Atlantic Hurricane Season and Its Impact on the U.S. Energy Sector

See how the Atlantic hurricane season affects the American energy market and how companies can control financial risks in this scenario. 

July 1, 2024

Hedgepoint Global Markets

Hurricanes are tropical storms that form cyclones over the warm waters of the ocean. These circular weather phenomena are classified by the Saffir-Simpson scale, ranging from 1 to 5. Category 1 hurricanes can reach wind speeds between 74-95 mph (119-153 km/h), while the most intense (categories 3-5) can exceed 157 mph (252 km/h). 

With such powerful winds and rain, hurricanes can cause extensive damage to entire cities in America, putting pressure on the national economy. Additionally, the hurricane season significantly impacts the country’s energy sector, which has many oil refineries located in high-risk areas. 

Victor Arduin, Energy and Macroeconomics Analyst at Hedgepoint, discussed the main impacts of this season on the American oil market and its influence on the global market. Enjoy the read! 

The Hurricane Season in America 

The Atlantic hurricane season starts on June 1st and lasts until November 30th. Historically, the peak of activity in the ocean is around September 10th, but there are other intense occurrences between mid-August and mid-October. The National Oceanic and Atmospheric Administration (NOAA) has published a graph showing the historical data from the last 100 years: 

temporada de furacões no Atlântico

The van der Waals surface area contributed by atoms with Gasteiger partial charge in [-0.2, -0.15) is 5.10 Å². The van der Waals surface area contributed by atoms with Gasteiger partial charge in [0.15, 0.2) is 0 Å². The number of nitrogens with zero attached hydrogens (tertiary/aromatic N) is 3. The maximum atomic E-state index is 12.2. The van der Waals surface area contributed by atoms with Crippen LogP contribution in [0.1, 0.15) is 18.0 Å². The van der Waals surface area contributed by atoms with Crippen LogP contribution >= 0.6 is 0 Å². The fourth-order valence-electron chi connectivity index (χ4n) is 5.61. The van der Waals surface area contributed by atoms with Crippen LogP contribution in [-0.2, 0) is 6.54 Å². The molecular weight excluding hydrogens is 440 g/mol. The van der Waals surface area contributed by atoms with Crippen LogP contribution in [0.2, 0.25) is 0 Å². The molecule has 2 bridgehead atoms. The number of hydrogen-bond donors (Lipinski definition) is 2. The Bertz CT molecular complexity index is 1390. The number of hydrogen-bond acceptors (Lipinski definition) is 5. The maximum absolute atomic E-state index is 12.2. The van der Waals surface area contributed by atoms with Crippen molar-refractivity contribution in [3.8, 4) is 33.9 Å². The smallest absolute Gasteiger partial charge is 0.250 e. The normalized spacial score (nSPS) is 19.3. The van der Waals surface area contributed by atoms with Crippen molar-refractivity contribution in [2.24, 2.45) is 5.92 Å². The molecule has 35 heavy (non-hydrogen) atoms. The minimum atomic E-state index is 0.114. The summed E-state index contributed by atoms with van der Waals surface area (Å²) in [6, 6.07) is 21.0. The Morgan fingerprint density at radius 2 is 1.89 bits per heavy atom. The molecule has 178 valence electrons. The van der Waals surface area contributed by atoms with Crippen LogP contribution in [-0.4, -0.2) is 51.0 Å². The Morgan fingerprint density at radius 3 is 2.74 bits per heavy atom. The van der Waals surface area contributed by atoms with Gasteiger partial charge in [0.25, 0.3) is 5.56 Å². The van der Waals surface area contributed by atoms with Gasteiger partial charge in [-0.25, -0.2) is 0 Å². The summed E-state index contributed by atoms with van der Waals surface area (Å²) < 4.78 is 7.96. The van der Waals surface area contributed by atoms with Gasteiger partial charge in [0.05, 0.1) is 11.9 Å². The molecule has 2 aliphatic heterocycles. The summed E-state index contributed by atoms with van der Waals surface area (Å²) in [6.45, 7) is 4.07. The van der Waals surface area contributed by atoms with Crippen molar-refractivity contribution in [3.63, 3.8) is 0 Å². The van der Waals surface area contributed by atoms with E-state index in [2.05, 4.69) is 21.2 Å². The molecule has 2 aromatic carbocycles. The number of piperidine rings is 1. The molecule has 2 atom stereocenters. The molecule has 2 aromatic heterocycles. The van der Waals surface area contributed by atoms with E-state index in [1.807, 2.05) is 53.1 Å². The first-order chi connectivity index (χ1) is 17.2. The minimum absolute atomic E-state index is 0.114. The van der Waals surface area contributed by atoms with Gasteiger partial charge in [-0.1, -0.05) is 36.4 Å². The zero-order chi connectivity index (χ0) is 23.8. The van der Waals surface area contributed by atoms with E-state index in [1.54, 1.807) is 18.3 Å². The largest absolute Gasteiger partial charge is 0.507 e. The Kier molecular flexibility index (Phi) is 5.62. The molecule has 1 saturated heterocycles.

Source: NOAA

Various regions of the United States suffer from the intense winds and rains caused by hurricanes. The most affected areas are the Atlantic and Gulf of Mexico coastlines, Puerto Rico, the Virgin Islands, Hawaii, and parts of the southwestern United States. 

For 2024, NOAA predicts a more intense hurricane season with an 85% chance of being above normal. The La Niña phenomenon and high ocean temperatures are the main factors that could intensify this climatic event. The agency expects 4 to 7 major hurricanes this year. The first alert was issued on June 17th, and its potential impact could be greater in the southern United States. 

temporada de furacões no Atlântico

Source: NOAA

In economic terms, the hurricane season also has its impact. Hurricane Katrina was recorded as the most financially devastating. The Insurance Information Institute quantified the losses caused by the 10 largest American hurricanes through insurance claims. Check out their report: 

temporada de furacões no Atlântico

You can also follow an interactive NOAA map to view and analyze historical information about the largest hurricanes ever recorded in the Atlantic. The National Hurricane Center also provides a table quantifying event since 1851. 

Read also: 

Impact of the Hurricane Season on the Oil Market 

The high likelihood of an intense hurricane season help has raised concerns in the U.S. energy production sector. According to the U.S. Energy Information Administration (EIA), most of the country’s offshore refineries produce oil and natural gas.